As Ruth becomes concerned that something terrible has happened to her brother, events escalate mysteriously, dangerously out of control. Then in one fearful moment she is sure she glimpses the abusive ex-boyfriend she left behind in London, the man who caused her years of torturous pain. Too late, Ruth realises that her worst fears haunt her still, and that she is at the centre of a far darker nightmare than she could ever have imagined…
Light on Bottom…
The light was artificial. Believe it if you can. I realise that for a normal person it’s hard. Wasting watts to light up the outdoors is bad enough. Spending the world’s limited power to illuminate the sea bottom, though – well, for a few moments I was too furious to think straight. My job has brought me into contact with people who were careless with energy, with people who stole it, and even with people who misused it; but this was a brand-new dimension!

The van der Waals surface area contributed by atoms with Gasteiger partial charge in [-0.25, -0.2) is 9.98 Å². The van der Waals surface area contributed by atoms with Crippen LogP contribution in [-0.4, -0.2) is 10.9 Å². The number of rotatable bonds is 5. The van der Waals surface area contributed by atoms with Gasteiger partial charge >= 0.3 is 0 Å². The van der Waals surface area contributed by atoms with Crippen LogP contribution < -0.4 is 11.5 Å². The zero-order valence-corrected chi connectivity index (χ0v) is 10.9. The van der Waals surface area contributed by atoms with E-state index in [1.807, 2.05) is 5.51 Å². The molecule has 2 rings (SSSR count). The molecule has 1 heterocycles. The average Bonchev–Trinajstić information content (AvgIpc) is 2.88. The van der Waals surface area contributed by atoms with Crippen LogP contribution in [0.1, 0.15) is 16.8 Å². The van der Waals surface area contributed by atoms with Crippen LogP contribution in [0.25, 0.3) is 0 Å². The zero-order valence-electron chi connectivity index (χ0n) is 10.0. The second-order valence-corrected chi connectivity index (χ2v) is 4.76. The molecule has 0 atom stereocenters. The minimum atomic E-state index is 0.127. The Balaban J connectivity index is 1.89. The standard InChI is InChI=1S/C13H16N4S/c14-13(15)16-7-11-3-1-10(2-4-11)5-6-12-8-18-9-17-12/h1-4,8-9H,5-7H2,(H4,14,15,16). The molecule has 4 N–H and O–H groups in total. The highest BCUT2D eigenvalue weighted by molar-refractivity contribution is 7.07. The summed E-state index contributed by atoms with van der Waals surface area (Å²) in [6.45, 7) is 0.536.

I was lower now and could see acres and acres of light stretching off to the north, east, and west until it blurred out of sight. Acres and acres lighted by things suspended a few yards above the level bottom, things visible only as black specks in the centre of slightly brighter areas.
Then I got my anger under control, or maybe my fear did it for me. I suddenly realised that if I hit bottom the way I was heading I might never be able to get back to the…
Ocean on Top.
Two petrol bombs thrown on the Cakewalk promenade, a sports reporter and his bike rammed off a cliff, a policeman thrown through a plate-glass display window in the city centre and left to die. All this is ‘a quiet summer weekend’ in the dockland city of Canton and its Art Deco resort town of Ocean Beach.